Statins remain the cornerstone of hypolipidaemic drug treatment. The recent American College of Cardiology
(ACC)/American Heart Association (AHA) lipid guidelines suggest using percent reductions of low density lipoprotein cholesterol
(LDL-C), according to cardiovascular disease (CVD) risk, rather than specific LDL-C targets. These guidelines raised concerns and other
Societies (US, International, European) have not endorsed them. The implementation of previous guidelines in clinical practice is suboptimal
due to attitudes of physicians and restrictions in health care systems. Monoclonal antibodies that inhibit proprotein convertase subtilisin/
kexin type 9 (PCSK9), which degrades the LDL receptor, like alirocumab and evolocumab, are in phase 3 trials. These drugs are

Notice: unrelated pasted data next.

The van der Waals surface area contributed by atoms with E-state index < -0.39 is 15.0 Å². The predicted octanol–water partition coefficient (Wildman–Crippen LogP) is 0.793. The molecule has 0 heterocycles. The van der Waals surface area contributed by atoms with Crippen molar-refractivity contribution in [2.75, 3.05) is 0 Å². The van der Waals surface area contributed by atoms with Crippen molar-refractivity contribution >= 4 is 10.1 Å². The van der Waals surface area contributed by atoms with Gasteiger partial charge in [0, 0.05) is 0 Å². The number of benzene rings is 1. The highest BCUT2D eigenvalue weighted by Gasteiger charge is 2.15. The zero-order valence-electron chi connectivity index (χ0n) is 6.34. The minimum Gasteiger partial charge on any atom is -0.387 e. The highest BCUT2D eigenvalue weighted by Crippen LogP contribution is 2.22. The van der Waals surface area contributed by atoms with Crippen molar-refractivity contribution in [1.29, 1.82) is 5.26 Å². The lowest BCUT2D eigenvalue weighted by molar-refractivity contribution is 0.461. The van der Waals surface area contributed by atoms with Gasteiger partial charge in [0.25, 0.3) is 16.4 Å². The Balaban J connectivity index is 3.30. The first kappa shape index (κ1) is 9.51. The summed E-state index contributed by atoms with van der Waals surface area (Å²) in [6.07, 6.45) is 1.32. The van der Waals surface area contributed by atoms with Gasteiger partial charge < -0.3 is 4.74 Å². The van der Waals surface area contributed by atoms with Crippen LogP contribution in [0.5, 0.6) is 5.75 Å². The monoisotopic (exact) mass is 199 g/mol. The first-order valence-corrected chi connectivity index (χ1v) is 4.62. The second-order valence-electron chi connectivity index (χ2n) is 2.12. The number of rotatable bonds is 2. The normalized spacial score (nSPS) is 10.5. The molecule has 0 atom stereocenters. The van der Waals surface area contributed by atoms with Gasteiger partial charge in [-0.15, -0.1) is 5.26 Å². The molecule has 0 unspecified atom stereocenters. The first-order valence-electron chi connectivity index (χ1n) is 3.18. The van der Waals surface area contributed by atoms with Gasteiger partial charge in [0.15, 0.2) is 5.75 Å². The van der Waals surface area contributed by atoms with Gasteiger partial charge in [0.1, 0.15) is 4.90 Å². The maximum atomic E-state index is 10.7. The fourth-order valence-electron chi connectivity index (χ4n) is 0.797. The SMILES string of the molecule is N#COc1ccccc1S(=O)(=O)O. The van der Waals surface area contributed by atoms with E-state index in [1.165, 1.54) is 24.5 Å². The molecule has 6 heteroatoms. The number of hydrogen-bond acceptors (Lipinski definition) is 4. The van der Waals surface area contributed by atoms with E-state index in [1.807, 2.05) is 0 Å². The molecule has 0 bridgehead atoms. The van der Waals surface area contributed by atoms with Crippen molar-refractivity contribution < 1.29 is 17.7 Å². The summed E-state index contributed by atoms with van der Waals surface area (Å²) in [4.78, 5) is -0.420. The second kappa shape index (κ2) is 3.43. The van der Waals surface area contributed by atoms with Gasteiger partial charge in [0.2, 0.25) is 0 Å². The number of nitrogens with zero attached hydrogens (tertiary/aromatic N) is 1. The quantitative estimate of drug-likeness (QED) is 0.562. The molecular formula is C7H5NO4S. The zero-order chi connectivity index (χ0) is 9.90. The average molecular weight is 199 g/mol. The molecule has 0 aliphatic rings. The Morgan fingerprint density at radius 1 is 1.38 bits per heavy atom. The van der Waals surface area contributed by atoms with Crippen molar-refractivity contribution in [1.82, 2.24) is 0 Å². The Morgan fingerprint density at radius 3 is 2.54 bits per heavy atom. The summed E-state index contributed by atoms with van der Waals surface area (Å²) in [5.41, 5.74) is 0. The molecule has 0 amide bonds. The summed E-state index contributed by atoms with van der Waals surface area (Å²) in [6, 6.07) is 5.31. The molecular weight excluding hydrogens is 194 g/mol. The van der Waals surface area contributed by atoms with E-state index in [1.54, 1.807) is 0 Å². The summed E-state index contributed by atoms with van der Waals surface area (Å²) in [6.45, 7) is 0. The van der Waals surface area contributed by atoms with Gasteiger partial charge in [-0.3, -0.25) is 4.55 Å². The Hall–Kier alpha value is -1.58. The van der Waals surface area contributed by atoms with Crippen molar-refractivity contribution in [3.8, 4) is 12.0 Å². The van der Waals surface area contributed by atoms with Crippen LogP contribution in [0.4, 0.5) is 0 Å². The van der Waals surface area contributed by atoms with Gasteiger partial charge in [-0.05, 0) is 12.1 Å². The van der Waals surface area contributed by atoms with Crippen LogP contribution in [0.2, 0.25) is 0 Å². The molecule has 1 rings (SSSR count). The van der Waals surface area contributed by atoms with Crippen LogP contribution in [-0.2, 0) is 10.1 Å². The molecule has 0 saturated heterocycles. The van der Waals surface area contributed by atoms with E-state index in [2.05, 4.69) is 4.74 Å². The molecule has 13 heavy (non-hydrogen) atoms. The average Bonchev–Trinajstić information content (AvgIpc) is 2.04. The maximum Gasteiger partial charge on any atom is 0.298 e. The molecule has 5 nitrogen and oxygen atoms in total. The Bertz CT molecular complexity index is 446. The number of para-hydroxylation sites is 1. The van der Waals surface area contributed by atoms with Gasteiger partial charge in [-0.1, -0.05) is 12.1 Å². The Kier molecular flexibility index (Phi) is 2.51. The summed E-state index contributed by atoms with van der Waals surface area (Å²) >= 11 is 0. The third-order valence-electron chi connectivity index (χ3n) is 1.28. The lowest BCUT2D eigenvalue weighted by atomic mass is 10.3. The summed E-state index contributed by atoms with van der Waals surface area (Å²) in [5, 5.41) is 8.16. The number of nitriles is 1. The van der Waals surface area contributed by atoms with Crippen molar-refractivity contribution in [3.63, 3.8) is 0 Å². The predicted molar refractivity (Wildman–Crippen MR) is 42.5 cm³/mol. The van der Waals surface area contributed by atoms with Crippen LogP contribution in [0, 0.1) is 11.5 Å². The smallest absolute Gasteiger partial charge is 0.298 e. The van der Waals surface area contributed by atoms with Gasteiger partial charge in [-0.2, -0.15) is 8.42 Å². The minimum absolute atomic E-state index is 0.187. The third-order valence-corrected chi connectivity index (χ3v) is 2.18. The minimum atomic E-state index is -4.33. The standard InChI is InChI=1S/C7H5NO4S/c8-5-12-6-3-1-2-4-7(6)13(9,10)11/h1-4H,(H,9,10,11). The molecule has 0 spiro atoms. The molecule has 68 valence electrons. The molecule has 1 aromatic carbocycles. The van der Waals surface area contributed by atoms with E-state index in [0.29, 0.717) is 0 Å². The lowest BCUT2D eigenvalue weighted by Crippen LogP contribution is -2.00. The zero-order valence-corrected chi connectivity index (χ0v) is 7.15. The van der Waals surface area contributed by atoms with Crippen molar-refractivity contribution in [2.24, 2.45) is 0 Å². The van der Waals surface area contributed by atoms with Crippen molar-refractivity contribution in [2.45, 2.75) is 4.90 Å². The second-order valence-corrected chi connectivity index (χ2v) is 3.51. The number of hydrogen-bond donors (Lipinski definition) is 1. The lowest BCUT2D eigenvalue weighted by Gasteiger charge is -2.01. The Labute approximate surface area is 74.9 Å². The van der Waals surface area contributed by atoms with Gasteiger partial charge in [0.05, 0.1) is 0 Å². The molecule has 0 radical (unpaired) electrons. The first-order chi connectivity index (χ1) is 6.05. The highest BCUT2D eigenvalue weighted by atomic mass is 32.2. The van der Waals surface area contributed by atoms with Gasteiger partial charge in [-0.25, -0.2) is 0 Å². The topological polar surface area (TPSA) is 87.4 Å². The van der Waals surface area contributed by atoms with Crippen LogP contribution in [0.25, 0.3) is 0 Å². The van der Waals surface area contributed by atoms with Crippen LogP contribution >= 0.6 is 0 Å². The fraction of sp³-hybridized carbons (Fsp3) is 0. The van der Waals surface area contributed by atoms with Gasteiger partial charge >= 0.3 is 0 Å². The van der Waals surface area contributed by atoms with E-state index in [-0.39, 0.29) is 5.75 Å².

suitable for statin intolerant or resistant patients, heterozygous familial hypercholesterolaemia (HeFH) and some forms of homozygous
FH (HoFH). Mipomersen (antisense oligonucleotide against apolipoprotein B) and lomitapide (microsomal triglyceride transfer protein
blocker) have already been approved for HoFH. Eventually, silencing micro-RNA oligonucleotides may also become available. The repair
or silencing of genes implicated in hyperlipidaemia and/or atherosclerosis is also on the horizon. If the new therapeutic options mentioned
above prove to be effective and safe then by combining them with statins and/or ezetimibe we should be able to effectively control
acquired or hereditary dyslipidaemias and substantially further reduce CVD morbidity and mortality.
Keywords: Statins, ACC/AHA guidelines, proprotein convertase subtilisin/kexin type 9, anti-micro-RNA oligonucleotides, gene repair or
silencing, familial hypercholesterolaemia.
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